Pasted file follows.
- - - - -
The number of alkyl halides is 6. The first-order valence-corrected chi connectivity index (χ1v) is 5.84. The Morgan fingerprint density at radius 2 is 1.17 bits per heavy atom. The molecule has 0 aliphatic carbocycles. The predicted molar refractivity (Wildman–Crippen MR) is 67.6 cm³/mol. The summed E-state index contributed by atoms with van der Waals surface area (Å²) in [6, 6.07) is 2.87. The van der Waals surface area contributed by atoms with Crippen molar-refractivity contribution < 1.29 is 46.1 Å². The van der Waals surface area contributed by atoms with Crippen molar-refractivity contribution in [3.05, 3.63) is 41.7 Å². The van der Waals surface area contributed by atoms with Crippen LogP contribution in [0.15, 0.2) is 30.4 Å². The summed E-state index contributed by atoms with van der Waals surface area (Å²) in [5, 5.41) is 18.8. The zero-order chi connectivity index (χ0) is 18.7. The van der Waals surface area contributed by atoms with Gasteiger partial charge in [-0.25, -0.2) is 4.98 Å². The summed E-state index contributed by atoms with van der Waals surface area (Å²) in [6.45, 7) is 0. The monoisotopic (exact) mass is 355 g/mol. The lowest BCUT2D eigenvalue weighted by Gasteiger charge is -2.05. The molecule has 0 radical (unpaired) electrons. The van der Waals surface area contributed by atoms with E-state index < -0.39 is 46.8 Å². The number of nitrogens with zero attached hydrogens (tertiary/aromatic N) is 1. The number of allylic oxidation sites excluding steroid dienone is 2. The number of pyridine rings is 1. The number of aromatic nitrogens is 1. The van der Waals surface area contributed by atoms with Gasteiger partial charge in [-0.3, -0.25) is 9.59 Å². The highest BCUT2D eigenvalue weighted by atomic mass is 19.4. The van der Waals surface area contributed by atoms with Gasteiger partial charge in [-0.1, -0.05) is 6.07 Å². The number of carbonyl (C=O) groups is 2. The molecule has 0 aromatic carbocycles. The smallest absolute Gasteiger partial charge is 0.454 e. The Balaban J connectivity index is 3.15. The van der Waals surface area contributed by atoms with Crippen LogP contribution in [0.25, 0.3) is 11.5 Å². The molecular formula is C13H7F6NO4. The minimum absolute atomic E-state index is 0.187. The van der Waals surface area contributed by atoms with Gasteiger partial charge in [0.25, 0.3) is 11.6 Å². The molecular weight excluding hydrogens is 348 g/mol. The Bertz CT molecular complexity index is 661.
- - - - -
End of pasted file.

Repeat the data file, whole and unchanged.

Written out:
The number of alkyl halides is 6. The first-order valence-corrected chi connectivity index (χ1v) is 5.84. The Morgan fingerprint density at radius 2 is 1.17 bits per heavy atom. The molecule has 0 aliphatic carbocycles. The predicted molar refractivity (Wildman–Crippen MR) is 67.6 cm³/mol. The summed E-state index contributed by atoms with van der Waals surface area (Å²) in [6, 6.07) is 2.87. The van der Waals surface area contributed by atoms with Crippen molar-refractivity contribution < 1.29 is 46.1 Å². The van der Waals surface area contributed by atoms with Crippen molar-refractivity contribution in [3.05, 3.63) is 41.7 Å². The van der Waals surface area contributed by atoms with Crippen LogP contribution in [0.15, 0.2) is 30.4 Å². The summed E-state index contributed by atoms with van der Waals surface area (Å²) in [5, 5.41) is 18.8. The zero-order chi connectivity index (χ0) is 18.7. The van der Waals surface area contributed by atoms with Gasteiger partial charge in [-0.25, -0.2) is 4.98 Å². The summed E-state index contributed by atoms with van der Waals surface area (Å²) in [6.45, 7) is 0. The monoisotopic (exact) mass is 355 g/mol. The lowest BCUT2D eigenvalue weighted by Gasteiger charge is -2.05. The molecule has 0 radical (unpaired) electrons. The van der Waals surface area contributed by atoms with E-state index < -0.39 is 46.8 Å². The number of nitrogens with zero attached hydrogens (tertiary/aromatic N) is 1. The number of allylic oxidation sites excluding steroid dienone is 2. The number of pyridine rings is 1. The number of aromatic nitrogens is 1. The van der Waals surface area contributed by atoms with Gasteiger partial charge in [-0.3, -0.25) is 9.59 Å². The highest BCUT2D eigenvalue weighted by atomic mass is 19.4. The van der Waals surface area contributed by atoms with Gasteiger partial charge in [-0.1, -0.05) is 6.07 Å². The number of carbonyl (C=O) groups is 2. The molecule has 0 aromatic carbocycles. The smallest absolute Gasteiger partial charge is 0.454 e. The Balaban J connectivity index is 3.15. The van der Waals surface area contributed by atoms with Crippen LogP contribution in [0.25, 0.3) is 11.5 Å². The molecular formula is C13H7F6NO4. The minimum absolute atomic E-state index is 0.187. The van der Waals surface area contributed by atoms with Gasteiger partial charge in [0.25, 0.3) is 11.6 Å². The molecular weight excluding hydrogens is 348 g/mol. The Bertz CT molecular complexity index is 661.